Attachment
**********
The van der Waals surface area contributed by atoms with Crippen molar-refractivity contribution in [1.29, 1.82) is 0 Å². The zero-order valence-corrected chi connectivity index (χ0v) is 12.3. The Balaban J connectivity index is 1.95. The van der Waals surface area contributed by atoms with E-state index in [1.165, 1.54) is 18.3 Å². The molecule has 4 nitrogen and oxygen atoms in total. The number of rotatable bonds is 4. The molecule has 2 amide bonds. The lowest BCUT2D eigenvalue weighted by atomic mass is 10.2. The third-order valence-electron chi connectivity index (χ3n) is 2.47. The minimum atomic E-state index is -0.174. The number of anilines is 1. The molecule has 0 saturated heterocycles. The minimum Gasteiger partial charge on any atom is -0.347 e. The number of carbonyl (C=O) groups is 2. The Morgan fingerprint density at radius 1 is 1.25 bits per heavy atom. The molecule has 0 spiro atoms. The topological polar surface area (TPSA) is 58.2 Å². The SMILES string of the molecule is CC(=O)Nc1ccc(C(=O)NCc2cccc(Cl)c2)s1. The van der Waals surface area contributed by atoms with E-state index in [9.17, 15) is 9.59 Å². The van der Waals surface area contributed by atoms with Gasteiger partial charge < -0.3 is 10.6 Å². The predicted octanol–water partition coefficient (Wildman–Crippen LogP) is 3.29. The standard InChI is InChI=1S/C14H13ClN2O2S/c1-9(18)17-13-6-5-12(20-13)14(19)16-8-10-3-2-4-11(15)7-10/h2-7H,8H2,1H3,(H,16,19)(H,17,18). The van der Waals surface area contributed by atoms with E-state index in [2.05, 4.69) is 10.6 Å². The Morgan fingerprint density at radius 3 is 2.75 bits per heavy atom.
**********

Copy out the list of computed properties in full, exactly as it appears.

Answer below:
The van der Waals surface area contributed by atoms with Crippen molar-refractivity contribution in [1.29, 1.82) is 0 Å². The zero-order valence-corrected chi connectivity index (χ0v) is 12.3. The Balaban J connectivity index is 1.95. The van der Waals surface area contributed by atoms with E-state index in [1.165, 1.54) is 18.3 Å². The molecule has 4 nitrogen and oxygen atoms in total. The number of rotatable bonds is 4. The molecule has 2 amide bonds. The lowest BCUT2D eigenvalue weighted by atomic mass is 10.2. The third-order valence-electron chi connectivity index (χ3n) is 2.47. The minimum atomic E-state index is -0.174. The number of anilines is 1. The molecule has 0 saturated heterocycles. The minimum Gasteiger partial charge on any atom is -0.347 e. The number of carbonyl (C=O) groups is 2. The Morgan fingerprint density at radius 1 is 1.25 bits per heavy atom. The molecule has 0 spiro atoms. The topological polar surface area (TPSA) is 58.2 Å². The SMILES string of the molecule is CC(=O)Nc1ccc(C(=O)NCc2cccc(Cl)c2)s1. The van der Waals surface area contributed by atoms with E-state index in [9.17, 15) is 9.59 Å². The van der Waals surface area contributed by atoms with Gasteiger partial charge < -0.3 is 10.6 Å². The predicted octanol–water partition coefficient (Wildman–Crippen LogP) is 3.29. The standard InChI is InChI=1S/C14H13ClN2O2S/c1-9(18)17-13-6-5-12(20-13)14(19)16-8-10-3-2-4-11(15)7-10/h2-7H,8H2,1H3,(H,16,19)(H,17,18). The van der Waals surface area contributed by atoms with E-state index in [2.05, 4.69) is 10.6 Å². The Morgan fingerprint density at radius 3 is 2.75 bits per heavy atom.